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GraphicsMagick in FileMaker, part 7

7 of 24

Welcome to the 7th door of our advent calendar. In this advent calendar I would like to take you on a journey through the GraphicsMagick component in December. Every day I will introduce you to one or more functions from this component. In this component you will find functions with which you can analyze images, convert them, change them with filters, draw them and much much more. In the end, you too can take the magic of GraphicsMagick to your images. I wish you a lot of fun in the process.

Today I want to show you how to crop an image. For this we use the GMImage.Crop function. This function returns an image section that you have to define in the parameters before. As with the other functions, we first specify the reference and then a geometry. The geometry describes the cut-out from the image. First we can define how big such a section should be - again in pixels. First the width and then the height which we separate from each other with an x. But now we don't only want to define the size of the section, but also the position. For this reason we have to set the offsets for X and Y in addition to the size information. The offsets determine the distance from the upper left edge. If we set a value for X we move away from the side edge, if we set a value for Y we move away from the top border. These two values can be appended with a plus. We will make an example now. We would like to crop the image so that it is square and shows the center of the image. Here we see the code:

Set Variable [ $GM ; Value: MBS("GMImage.NewFromFile"; "/Users/sj/Desktop/abc.png") ]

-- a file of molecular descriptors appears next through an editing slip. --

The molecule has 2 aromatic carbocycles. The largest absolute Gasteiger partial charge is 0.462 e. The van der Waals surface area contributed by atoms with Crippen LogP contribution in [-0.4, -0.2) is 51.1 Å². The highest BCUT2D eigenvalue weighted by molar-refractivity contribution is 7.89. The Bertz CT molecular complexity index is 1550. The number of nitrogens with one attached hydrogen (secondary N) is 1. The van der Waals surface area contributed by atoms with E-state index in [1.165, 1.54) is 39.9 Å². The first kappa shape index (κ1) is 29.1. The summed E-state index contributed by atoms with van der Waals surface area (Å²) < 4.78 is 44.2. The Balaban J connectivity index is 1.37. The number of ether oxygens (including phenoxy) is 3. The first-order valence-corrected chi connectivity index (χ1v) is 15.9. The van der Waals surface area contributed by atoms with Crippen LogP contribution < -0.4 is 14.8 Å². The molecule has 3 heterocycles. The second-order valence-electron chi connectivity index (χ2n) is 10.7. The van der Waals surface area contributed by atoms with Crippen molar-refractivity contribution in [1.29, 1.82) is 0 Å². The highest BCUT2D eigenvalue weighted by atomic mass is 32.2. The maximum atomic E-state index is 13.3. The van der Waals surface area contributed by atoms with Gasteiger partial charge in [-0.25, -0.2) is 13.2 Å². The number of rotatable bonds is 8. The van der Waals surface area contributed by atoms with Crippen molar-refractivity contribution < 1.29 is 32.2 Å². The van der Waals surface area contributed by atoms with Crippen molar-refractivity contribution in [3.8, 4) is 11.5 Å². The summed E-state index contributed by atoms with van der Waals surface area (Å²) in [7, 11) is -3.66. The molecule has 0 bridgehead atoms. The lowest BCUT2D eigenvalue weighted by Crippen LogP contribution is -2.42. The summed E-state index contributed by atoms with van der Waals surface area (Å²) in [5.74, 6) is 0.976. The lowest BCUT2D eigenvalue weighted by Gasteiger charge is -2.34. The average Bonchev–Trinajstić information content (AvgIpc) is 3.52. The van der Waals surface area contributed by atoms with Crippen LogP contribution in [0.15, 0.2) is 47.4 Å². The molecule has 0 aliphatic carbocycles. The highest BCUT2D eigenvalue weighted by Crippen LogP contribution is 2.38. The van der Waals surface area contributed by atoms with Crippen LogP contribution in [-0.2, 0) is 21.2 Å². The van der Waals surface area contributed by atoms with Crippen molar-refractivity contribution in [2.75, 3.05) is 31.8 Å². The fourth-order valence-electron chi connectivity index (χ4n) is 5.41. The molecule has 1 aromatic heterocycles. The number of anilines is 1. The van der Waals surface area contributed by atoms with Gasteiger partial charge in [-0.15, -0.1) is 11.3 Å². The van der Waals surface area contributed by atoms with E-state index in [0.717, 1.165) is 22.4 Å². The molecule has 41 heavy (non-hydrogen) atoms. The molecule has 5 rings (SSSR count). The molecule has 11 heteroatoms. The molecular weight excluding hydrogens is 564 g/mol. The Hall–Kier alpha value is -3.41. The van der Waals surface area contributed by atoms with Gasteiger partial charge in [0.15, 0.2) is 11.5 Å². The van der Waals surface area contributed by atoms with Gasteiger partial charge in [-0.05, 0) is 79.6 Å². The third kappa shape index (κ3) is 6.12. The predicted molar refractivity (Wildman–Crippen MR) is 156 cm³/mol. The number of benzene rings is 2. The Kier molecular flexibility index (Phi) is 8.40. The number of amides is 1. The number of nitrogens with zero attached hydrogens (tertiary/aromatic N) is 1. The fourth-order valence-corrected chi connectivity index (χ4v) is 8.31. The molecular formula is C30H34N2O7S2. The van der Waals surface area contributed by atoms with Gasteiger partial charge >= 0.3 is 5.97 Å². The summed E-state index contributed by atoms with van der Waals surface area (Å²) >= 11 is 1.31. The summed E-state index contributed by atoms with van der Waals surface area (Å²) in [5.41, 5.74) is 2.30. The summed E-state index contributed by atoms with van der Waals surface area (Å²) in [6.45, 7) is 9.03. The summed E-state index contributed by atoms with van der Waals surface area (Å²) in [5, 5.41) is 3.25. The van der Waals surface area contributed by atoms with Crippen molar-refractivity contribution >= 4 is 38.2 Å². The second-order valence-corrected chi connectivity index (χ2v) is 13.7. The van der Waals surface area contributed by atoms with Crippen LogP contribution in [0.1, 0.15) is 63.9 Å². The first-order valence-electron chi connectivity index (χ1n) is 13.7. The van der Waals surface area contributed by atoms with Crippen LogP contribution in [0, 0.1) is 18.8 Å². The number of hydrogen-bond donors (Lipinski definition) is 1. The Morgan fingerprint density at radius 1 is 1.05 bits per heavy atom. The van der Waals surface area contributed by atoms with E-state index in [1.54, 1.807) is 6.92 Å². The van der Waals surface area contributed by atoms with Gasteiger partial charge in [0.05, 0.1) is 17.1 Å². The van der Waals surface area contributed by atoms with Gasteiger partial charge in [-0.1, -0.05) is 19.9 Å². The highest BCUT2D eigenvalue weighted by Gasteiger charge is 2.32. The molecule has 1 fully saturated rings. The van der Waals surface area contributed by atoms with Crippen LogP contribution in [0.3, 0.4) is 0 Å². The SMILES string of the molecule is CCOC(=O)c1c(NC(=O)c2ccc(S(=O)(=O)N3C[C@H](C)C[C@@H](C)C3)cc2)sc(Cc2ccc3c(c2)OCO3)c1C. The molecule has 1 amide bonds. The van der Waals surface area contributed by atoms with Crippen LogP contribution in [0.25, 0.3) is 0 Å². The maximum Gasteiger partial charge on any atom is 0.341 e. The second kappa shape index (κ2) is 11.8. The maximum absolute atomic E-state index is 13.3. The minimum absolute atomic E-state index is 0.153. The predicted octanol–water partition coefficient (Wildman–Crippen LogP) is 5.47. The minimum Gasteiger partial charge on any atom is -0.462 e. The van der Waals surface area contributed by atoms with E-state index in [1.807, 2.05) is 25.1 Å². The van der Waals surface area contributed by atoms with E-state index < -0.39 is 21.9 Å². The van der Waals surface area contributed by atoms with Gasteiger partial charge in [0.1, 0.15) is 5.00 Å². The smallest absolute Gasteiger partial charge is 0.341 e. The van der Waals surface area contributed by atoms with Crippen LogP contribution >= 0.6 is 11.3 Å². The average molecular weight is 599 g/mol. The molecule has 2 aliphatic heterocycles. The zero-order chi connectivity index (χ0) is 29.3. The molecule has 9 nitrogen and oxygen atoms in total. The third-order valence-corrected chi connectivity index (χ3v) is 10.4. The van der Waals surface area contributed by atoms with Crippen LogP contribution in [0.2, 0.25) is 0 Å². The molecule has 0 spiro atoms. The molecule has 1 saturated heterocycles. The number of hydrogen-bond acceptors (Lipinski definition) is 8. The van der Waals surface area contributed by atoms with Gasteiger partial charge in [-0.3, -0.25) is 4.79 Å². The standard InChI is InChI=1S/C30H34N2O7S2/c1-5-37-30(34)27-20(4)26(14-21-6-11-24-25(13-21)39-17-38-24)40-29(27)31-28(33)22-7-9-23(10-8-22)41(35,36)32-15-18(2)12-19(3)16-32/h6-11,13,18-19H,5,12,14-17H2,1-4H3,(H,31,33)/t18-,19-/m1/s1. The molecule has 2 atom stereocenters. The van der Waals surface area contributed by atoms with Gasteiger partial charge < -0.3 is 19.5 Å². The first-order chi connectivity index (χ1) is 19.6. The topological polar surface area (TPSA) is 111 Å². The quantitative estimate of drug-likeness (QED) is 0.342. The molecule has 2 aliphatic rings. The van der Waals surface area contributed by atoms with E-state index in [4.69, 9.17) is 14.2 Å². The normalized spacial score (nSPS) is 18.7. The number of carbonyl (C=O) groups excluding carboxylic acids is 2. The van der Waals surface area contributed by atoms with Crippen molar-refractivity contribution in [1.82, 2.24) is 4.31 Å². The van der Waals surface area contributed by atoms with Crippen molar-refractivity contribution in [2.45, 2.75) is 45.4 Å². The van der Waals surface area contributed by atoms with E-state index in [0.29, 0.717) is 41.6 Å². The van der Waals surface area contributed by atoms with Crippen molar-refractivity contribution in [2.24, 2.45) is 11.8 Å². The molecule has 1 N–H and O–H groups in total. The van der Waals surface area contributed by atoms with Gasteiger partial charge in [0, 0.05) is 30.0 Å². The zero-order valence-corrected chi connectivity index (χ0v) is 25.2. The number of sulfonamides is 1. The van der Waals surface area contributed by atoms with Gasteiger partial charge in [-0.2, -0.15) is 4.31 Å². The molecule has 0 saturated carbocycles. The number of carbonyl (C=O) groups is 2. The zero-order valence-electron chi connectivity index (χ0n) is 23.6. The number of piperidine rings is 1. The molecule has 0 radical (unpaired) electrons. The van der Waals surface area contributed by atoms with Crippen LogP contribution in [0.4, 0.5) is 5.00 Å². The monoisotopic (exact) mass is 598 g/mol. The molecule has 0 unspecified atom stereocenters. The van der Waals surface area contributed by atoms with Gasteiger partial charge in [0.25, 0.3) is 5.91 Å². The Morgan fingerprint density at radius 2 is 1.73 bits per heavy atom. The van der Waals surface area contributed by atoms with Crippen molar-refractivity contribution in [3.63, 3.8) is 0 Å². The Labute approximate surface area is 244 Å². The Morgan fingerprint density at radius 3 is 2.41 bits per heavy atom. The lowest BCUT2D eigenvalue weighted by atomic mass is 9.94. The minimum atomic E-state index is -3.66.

Set Variable [ $Width ; Value: MBS( "GMImage.GetWidth"; $GM ) ] 
Set Variable [ $Height ; Value: MBS( "GMImage.GetHeight"; $GM ) ] 
If [ $Width>$Height ] 
	# Landscape
	Set Variable [ $Size ; Value: $Height & "x" & $Height ] 
	Set Variable [ $OffsetX ; Value: Round(($Width - $Height) / 2; 0) ] 
	Set Variable [ $OffsetY ; Value: 0 ] 
	#  Portrait
	Set Variable [ $Size ; Value: $Width & "x" & $Width ] 
	Set Variable [ $OffsetX ; Value: 0 ] 
	Set Variable [ $OffsetY ; Value: Round(($Height - $Width ) / 2; 0) ] 
End If
Set Variable [ $Geometry ; Value: $Size & "+" &$OffsetX& "+" &$OffsetY ] 
Set Variable [ $r ; Value: MBS( "GMImage.Crop"; $GM; $Geometry ) ] 
Set Field [ GraphicsMagick Advent::Image ; MBS( "GMImage.WriteToContainer"; $GM ; "abc.png" ) ] 
Set Variable [ $r ; Value: MBS( "GMImage.Release"; $GM ) ] 

First, we again get an image file as a reference and queries height and width. We must of course be able to distinguish whether the image is in portrait or landscape orientation. If it is a landscape format image, so the width is greater than the height, then we want to specify the size of the image as heightxheight. Please note, that we use Round() here to make sure we have a whole number.

As the picture is wider, we now have to set the crop to the center, so we see in the picture that we have to move a certain number of pixels away from the edge. This is then the X Offset. The value for the X Offset results from the difference between width and height. Since we want to have the same distance on both sides, we divide this distance by two and get our value. Since we don't need a Y-Offset in this case, we set the value to 0. For a portrait image we have exactly the opposite case, we set the size with widthxwidth.The X offset is 0 and the Y offset is the difference between height and width divided by 2

The geometry is then composed as described:
Side dimension x Side dimension+OffsetX+OffsetY

Then the crop function is applied, the image is placed in the container, and then the reference is released again.

Our picture is now square. I hope you enjoyed this door and see you tomorrow at the next door

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07 12 22 - 08:42